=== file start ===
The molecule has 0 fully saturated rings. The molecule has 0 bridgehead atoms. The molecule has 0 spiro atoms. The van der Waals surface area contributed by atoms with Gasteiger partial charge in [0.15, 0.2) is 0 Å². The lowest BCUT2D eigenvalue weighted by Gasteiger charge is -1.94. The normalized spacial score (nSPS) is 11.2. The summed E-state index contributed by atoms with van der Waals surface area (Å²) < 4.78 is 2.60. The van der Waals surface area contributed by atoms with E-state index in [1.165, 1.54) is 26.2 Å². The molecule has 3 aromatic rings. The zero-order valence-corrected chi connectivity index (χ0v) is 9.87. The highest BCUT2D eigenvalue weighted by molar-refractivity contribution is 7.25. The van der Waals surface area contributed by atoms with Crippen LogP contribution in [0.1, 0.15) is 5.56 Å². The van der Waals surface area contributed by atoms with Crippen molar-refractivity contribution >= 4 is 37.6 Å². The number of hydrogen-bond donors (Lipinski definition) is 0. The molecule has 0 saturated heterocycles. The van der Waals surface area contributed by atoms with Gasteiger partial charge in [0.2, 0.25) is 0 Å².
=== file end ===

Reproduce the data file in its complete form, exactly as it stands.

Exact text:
The molecule has 0 fully saturated rings. The molecule has 0 bridgehead atoms. The molecule has 0 spiro atoms. The van der Waals surface area contributed by atoms with Gasteiger partial charge in [0.15, 0.2) is 0 Å². The lowest BCUT2D eigenvalue weighted by Gasteiger charge is -1.94. The normalized spacial score (nSPS) is 11.2. The summed E-state index contributed by atoms with van der Waals surface area (Å²) < 4.78 is 2.60. The van der Waals surface area contributed by atoms with E-state index in [1.165, 1.54) is 26.2 Å². The molecule has 3 aromatic rings. The zero-order valence-corrected chi connectivity index (χ0v) is 9.87. The highest BCUT2D eigenvalue weighted by molar-refractivity contribution is 7.25. The van der Waals surface area contributed by atoms with Crippen LogP contribution in [0.1, 0.15) is 5.56 Å². The van der Waals surface area contributed by atoms with Crippen molar-refractivity contribution >= 4 is 37.6 Å². The number of hydrogen-bond donors (Lipinski definition) is 0. The molecule has 0 saturated heterocycles. The van der Waals surface area contributed by atoms with Gasteiger partial charge in [0.2, 0.25) is 0 Å².